Hackathoning Against the Global Pandemic

Simonas Žilinskas is a second-year student from our Dijon campus. As the Covid-19 pandemic broke out, Simonas returned to his native Lithuania and began to look for ways to get involved in finding solutions or volunteering aid. Thanks to his previous experience in the Lithuanian startup scene and in various hackathons, he joined the organising team of “Hack the Crisis”, an online hackathon that took place from 20 to 22 March 2020, which aimed to bring about solutions and innovations in response to the global pandemic. Interview with Simonas on the event and its outcomes.

What is a hackathon? How did “Hack the Crisis” come about as a response to the current pandemic?

Seeing how medical professions struggle alone when fighting the crisis, us, programmers, designers, Sciences Po students, marketers (and all of the other digital professions) couldn’t stand the idea of not assisting the effort. We are all aware that there is a community around technology and startups: in the US they have the Silicon Valley, in France “la French Tech” and of course in Lithuania, we have a miniature model of it as well. During “regular” times, we occasionally gather, try consulting, helping and reassuring each other on questions related to code and business. One well-known format of these meetups is known as a hackathon. To make it clear, the “hack” part of a hackathon is not about security breaching, but rather solving problems. As you may guess, the second part of the word is derived from the word marathon. If you cross both, what you obtain is a 48-hour meetup where digital specialists team up and competitively solve problems. Every single time, this type of event receives a few hundred competitors and so the format leads to success almost without exception - teams form and rapidly wonderful products emerge. Thus it seems as though a hackathon would be the key to success in solving some problems that appeared because of Covid-19. 

However, in the context of this crisis, we were forced to reshape the framework of a typical hackathon. We couldn’t organise a live meetup for obvious reasons and we could not make the competitive aspect  the central one. The organising team stood up to the challenge and made Hack the Crisis, one of the first online-only hackathons in Lithuania, with less competition but more willingness to contribute to the greater good (or rather lesser bad).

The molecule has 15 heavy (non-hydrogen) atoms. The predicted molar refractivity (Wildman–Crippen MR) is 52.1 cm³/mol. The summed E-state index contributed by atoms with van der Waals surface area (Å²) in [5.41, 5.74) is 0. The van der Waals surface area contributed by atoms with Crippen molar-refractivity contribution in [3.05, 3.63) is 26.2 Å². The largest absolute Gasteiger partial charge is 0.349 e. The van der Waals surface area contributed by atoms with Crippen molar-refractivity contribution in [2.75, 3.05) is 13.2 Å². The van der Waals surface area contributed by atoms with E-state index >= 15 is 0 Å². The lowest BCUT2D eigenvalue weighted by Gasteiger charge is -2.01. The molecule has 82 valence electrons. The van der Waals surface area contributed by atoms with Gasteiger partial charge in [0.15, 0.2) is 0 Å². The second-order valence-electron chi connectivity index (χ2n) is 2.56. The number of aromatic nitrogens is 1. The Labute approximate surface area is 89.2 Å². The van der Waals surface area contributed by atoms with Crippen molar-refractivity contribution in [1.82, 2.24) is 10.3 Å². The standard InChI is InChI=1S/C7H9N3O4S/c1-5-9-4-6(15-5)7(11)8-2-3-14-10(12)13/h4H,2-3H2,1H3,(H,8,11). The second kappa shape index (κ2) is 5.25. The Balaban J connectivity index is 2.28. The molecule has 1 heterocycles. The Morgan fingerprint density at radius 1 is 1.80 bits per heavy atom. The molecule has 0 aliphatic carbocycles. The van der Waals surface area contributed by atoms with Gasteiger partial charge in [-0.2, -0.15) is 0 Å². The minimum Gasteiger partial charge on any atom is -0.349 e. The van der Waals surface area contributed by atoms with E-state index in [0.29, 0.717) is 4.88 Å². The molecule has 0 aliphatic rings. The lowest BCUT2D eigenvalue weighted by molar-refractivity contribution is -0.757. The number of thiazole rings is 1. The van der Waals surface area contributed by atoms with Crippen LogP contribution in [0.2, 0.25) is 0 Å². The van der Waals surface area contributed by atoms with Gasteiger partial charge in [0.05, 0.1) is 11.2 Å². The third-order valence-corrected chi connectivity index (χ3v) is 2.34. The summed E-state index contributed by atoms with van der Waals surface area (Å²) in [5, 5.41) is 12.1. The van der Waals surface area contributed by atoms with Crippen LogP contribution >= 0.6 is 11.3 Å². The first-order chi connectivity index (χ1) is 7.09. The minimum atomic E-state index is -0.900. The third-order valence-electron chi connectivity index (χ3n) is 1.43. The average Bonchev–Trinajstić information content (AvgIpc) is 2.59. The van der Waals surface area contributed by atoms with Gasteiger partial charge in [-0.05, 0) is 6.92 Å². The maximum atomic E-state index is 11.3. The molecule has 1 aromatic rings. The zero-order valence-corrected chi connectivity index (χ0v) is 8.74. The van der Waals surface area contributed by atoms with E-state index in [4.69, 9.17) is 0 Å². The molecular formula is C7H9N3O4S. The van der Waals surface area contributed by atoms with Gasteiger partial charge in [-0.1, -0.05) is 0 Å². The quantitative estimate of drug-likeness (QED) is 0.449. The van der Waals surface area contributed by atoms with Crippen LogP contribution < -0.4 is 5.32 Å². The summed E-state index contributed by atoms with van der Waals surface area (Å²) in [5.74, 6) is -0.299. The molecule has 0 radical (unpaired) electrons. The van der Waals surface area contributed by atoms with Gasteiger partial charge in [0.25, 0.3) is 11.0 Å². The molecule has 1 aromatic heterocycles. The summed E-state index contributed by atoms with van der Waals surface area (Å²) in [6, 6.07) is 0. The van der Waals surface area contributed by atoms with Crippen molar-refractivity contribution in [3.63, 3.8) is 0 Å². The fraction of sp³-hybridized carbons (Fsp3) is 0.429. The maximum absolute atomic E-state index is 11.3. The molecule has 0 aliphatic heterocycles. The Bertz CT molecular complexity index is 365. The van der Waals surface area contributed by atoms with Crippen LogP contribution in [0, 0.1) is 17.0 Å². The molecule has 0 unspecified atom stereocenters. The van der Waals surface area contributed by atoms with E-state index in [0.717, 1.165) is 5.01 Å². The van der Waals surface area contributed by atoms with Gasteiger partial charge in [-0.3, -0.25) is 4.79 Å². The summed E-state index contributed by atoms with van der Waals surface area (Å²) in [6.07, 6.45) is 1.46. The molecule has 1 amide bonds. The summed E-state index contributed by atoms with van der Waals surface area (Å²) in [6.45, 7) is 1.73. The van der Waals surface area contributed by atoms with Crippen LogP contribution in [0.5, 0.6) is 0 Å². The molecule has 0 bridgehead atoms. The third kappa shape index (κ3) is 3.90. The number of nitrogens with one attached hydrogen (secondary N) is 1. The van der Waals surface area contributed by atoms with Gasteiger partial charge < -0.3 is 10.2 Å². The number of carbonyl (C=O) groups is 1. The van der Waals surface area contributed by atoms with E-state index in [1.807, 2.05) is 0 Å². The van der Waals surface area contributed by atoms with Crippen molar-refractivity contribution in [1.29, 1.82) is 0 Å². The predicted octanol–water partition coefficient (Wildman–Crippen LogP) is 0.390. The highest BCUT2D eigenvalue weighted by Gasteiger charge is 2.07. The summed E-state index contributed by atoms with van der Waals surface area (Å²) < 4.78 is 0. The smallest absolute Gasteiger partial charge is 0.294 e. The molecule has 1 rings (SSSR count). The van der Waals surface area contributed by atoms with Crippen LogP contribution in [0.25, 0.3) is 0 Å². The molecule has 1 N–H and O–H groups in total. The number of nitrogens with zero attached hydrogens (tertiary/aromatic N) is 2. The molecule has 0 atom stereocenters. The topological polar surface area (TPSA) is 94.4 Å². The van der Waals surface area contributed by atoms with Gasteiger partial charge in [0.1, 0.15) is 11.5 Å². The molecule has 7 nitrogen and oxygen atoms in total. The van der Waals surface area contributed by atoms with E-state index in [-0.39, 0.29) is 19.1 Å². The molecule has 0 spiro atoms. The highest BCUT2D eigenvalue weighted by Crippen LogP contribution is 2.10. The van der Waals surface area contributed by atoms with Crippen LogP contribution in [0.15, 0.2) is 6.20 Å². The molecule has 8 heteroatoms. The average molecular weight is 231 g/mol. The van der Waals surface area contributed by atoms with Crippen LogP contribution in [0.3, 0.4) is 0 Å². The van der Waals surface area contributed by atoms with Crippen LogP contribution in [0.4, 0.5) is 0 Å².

How did you get involved? What were your responsibilities during the event?

Before Sciences Po, I used to spend my weekends at hackathons. It was my passion and a dream come true to see such unified communities of people much smarter than myself, striving to improve on everyday lives. I met my future colleagues, but also my best friends during this time while traveling from one hackathon to another: happenings that also led me to apply to Sciences Po. 

As I gained experience, I also started organising a bunch of them, and once the Covid-19 crisis started I saw no other better way to contribute with my set of competencies as to organise a hackathon and assemble the community to hack the crisis. A few minutes into preparatory research I came across a hackathon organised by governmental and private organisations on the topic of the crisis and so I joined the organising team. 

Craving for intensive social interaction after weeks in quarantine, I joined and was appointed to lead everything related to participants and teams (as other team members took care of sponsors, mentors, external communications, etc.). As I remember, on the “job description” there was no mention of the fact that the event would gather over 1,000 people. Because of that, it was one of the most challenging weekends of my life, but after relaxing for a day or two after the hackathon I realised that constructing such an initiative and assembling so many dedicated hearts for a common objective left me with more energy than organising it could ever take away.

What were the main goals of Hack the Crisis? What were the outcomes? 

We started organising the online event less than a week before whereas usually organising such an event takes over a month. At least personally, I felt like we had so little time that we did not even get to set key performance indicators, nor vague objectives. Looking back, the organisation of the hackathon just flew, without any interruption or coffee breaks for overthinking: it was a continuous flow of tasks and rapid (sometimes too rapid) problem-solving.